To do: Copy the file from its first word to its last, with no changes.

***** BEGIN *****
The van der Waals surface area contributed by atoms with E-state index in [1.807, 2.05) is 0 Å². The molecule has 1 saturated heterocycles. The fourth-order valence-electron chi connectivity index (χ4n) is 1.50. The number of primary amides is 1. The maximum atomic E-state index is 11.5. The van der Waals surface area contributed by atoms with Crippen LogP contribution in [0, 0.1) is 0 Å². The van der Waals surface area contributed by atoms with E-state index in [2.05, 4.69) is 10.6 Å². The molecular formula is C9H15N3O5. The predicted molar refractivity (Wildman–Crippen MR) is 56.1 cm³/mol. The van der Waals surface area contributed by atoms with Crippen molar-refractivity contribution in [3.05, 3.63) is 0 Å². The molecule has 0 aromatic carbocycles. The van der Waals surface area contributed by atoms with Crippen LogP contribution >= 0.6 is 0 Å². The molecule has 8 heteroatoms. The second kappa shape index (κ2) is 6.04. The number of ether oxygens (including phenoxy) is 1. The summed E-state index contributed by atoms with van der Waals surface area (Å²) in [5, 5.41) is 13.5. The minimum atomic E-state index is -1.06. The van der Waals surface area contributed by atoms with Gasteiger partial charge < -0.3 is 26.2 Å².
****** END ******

The van der Waals surface area contributed by atoms with E-state index in [1.807, 2.05) is 0 Å². The molecule has 1 saturated heterocycles. The fourth-order valence-electron chi connectivity index (χ4n) is 1.50. The number of primary amides is 1. The maximum atomic E-state index is 11.5. The van der Waals surface area contributed by atoms with Crippen LogP contribution in [0, 0.1) is 0 Å². The van der Waals surface area contributed by atoms with E-state index in [2.05, 4.69) is 10.6 Å². The molecular formula is C9H15N3O5. The predicted molar refractivity (Wildman–Crippen MR) is 56.1 cm³/mol. The van der Waals surface area contributed by atoms with Crippen molar-refractivity contribution in [3.05, 3.63) is 0 Å². The molecule has 0 aromatic carbocycles. The van der Waals surface area contributed by atoms with Crippen LogP contribution >= 0.6 is 0 Å². The molecule has 8 heteroatoms. The second kappa shape index (κ2) is 6.04. The number of ether oxygens (including phenoxy) is 1. The summed E-state index contributed by atoms with van der Waals surface area (Å²) in [5, 5.41) is 13.5. The minimum atomic E-state index is -1.06. The van der Waals surface area contributed by atoms with Gasteiger partial charge < -0.3 is 26.2 Å².